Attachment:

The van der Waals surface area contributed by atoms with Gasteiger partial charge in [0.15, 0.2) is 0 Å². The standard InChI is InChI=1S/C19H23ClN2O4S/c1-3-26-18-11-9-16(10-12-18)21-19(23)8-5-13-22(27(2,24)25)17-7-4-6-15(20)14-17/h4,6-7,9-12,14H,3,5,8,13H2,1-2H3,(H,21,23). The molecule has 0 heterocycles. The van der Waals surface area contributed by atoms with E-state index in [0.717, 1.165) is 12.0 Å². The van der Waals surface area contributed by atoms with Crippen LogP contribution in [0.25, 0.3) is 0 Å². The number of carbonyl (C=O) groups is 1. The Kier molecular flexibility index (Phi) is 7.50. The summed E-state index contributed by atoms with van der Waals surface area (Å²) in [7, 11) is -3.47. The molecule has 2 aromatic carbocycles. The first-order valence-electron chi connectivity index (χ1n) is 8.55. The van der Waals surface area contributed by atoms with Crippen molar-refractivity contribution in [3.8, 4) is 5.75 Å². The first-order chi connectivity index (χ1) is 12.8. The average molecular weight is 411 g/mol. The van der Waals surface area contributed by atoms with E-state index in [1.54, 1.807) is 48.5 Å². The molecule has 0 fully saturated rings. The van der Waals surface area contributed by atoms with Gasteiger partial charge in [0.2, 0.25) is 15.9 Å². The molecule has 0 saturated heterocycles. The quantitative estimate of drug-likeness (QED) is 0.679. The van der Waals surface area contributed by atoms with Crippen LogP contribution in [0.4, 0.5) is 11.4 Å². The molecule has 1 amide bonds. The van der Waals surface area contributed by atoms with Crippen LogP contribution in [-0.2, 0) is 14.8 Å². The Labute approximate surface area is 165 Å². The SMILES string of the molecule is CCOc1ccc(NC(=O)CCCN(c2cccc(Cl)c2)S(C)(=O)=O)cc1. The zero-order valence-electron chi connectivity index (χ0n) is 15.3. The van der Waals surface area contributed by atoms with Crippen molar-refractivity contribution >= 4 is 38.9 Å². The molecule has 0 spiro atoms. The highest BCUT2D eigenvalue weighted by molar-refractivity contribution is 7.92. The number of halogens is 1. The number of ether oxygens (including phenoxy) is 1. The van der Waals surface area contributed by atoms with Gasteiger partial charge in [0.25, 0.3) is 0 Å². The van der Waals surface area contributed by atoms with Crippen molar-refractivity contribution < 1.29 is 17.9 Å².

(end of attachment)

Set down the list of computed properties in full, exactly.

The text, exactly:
The van der Waals surface area contributed by atoms with Gasteiger partial charge in [0.15, 0.2) is 0 Å². The standard InChI is InChI=1S/C19H23ClN2O4S/c1-3-26-18-11-9-16(10-12-18)21-19(23)8-5-13-22(27(2,24)25)17-7-4-6-15(20)14-17/h4,6-7,9-12,14H,3,5,8,13H2,1-2H3,(H,21,23). The molecule has 0 heterocycles. The van der Waals surface area contributed by atoms with E-state index in [0.717, 1.165) is 12.0 Å². The van der Waals surface area contributed by atoms with Crippen LogP contribution in [0.25, 0.3) is 0 Å². The number of carbonyl (C=O) groups is 1. The Kier molecular flexibility index (Phi) is 7.50. The summed E-state index contributed by atoms with van der Waals surface area (Å²) in [7, 11) is -3.47. The molecule has 2 aromatic carbocycles. The first-order valence-electron chi connectivity index (χ1n) is 8.55. The van der Waals surface area contributed by atoms with Crippen molar-refractivity contribution in [3.8, 4) is 5.75 Å². The first-order chi connectivity index (χ1) is 12.8. The average molecular weight is 411 g/mol. The van der Waals surface area contributed by atoms with E-state index in [1.54, 1.807) is 48.5 Å². The molecule has 0 fully saturated rings. The van der Waals surface area contributed by atoms with Gasteiger partial charge in [0.2, 0.25) is 15.9 Å². The molecule has 0 saturated heterocycles. The quantitative estimate of drug-likeness (QED) is 0.679. The van der Waals surface area contributed by atoms with Crippen LogP contribution in [0.4, 0.5) is 11.4 Å². The molecule has 1 amide bonds. The van der Waals surface area contributed by atoms with Crippen LogP contribution in [-0.2, 0) is 14.8 Å². The Labute approximate surface area is 165 Å². The SMILES string of the molecule is CCOc1ccc(NC(=O)CCCN(c2cccc(Cl)c2)S(C)(=O)=O)cc1. The zero-order valence-electron chi connectivity index (χ0n) is 15.3. The van der Waals surface area contributed by atoms with Crippen molar-refractivity contribution >= 4 is 38.9 Å². The molecule has 0 spiro atoms. The highest BCUT2D eigenvalue weighted by molar-refractivity contribution is 7.92. The number of halogens is 1. The number of ether oxygens (including phenoxy) is 1. The van der Waals surface area contributed by atoms with Gasteiger partial charge in [0.25, 0.3) is 0 Å². The van der Waals surface area contributed by atoms with Crippen molar-refractivity contribution < 1.29 is 17.9 Å².